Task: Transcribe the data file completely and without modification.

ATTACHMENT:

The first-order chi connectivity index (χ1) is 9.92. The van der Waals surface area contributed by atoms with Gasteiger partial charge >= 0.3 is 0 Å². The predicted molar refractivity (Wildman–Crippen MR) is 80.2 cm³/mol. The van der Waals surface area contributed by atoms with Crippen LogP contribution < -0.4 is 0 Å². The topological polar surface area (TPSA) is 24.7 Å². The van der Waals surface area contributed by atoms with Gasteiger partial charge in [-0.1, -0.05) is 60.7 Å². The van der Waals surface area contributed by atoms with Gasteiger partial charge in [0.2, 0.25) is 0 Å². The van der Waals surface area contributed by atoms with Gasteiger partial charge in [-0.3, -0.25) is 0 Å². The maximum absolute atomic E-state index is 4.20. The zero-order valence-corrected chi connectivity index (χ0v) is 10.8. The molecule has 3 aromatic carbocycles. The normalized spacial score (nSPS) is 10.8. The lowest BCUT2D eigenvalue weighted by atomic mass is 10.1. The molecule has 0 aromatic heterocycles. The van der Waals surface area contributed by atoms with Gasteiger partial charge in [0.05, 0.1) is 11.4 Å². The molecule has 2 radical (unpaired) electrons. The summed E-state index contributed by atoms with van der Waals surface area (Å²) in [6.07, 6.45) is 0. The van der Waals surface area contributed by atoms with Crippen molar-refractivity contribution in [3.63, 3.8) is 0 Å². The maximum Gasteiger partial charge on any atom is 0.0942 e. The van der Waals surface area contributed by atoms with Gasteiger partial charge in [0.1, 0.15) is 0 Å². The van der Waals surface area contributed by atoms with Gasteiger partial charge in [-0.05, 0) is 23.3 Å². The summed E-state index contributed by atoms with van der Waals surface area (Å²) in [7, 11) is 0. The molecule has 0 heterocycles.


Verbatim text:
The first-order chi connectivity index (χ1) is 9.92. The van der Waals surface area contributed by atoms with Gasteiger partial charge >= 0.3 is 0 Å². The predicted molar refractivity (Wildman–Crippen MR) is 80.2 cm³/mol. The van der Waals surface area contributed by atoms with Crippen LogP contribution < -0.4 is 0 Å². The topological polar surface area (TPSA) is 24.7 Å². The van der Waals surface area contributed by atoms with Gasteiger partial charge in [-0.1, -0.05) is 60.7 Å². The van der Waals surface area contributed by atoms with Gasteiger partial charge in [0.2, 0.25) is 0 Å². The van der Waals surface area contributed by atoms with Gasteiger partial charge in [-0.3, -0.25) is 0 Å². The maximum absolute atomic E-state index is 4.20. The zero-order valence-corrected chi connectivity index (χ0v) is 10.8. The molecule has 3 aromatic carbocycles. The normalized spacial score (nSPS) is 10.8. The lowest BCUT2D eigenvalue weighted by atomic mass is 10.1. The molecule has 0 aromatic heterocycles. The van der Waals surface area contributed by atoms with Gasteiger partial charge in [0.05, 0.1) is 11.4 Å². The molecule has 2 radical (unpaired) electrons. The summed E-state index contributed by atoms with van der Waals surface area (Å²) in [6.07, 6.45) is 0. The van der Waals surface area contributed by atoms with Crippen molar-refractivity contribution in [3.63, 3.8) is 0 Å². The maximum Gasteiger partial charge on any atom is 0.0942 e. The van der Waals surface area contributed by atoms with Gasteiger partial charge in [0.1, 0.15) is 0 Å². The van der Waals surface area contributed by atoms with Gasteiger partial charge in [-0.05, 0) is 23.3 Å². The summed E-state index contributed by atoms with van der Waals surface area (Å²) in [7, 11) is 0. The molecule has 0 heterocycles.